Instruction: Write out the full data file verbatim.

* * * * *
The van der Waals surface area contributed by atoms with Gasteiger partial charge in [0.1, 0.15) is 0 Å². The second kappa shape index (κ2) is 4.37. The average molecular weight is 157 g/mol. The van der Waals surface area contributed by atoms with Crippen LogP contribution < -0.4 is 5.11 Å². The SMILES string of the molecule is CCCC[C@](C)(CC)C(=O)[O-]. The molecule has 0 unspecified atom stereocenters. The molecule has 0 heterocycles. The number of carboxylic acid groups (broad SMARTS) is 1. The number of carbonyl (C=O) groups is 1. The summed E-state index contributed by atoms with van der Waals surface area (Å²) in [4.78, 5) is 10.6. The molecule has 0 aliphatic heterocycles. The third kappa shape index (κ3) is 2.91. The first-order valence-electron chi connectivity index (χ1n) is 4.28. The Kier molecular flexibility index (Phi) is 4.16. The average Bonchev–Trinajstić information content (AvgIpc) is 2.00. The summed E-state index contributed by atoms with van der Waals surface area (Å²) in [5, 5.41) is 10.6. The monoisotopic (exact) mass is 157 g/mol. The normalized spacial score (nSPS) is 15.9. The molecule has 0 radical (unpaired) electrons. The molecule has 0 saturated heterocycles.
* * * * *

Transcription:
The van der Waals surface area contributed by atoms with Gasteiger partial charge in [0.1, 0.15) is 0 Å². The second kappa shape index (κ2) is 4.37. The average molecular weight is 157 g/mol. The van der Waals surface area contributed by atoms with Crippen LogP contribution < -0.4 is 5.11 Å². The SMILES string of the molecule is CCCC[C@](C)(CC)C(=O)[O-]. The molecule has 0 unspecified atom stereocenters. The molecule has 0 heterocycles. The number of carboxylic acid groups (broad SMARTS) is 1. The number of carbonyl (C=O) groups is 1. The summed E-state index contributed by atoms with van der Waals surface area (Å²) in [4.78, 5) is 10.6. The molecule has 0 aliphatic heterocycles. The third kappa shape index (κ3) is 2.91. The first-order valence-electron chi connectivity index (χ1n) is 4.28. The Kier molecular flexibility index (Phi) is 4.16. The average Bonchev–Trinajstić information content (AvgIpc) is 2.00. The summed E-state index contributed by atoms with van der Waals surface area (Å²) in [5, 5.41) is 10.6. The monoisotopic (exact) mass is 157 g/mol. The normalized spacial score (nSPS) is 15.9. The molecule has 0 radical (unpaired) electrons. The molecule has 0 saturated heterocycles.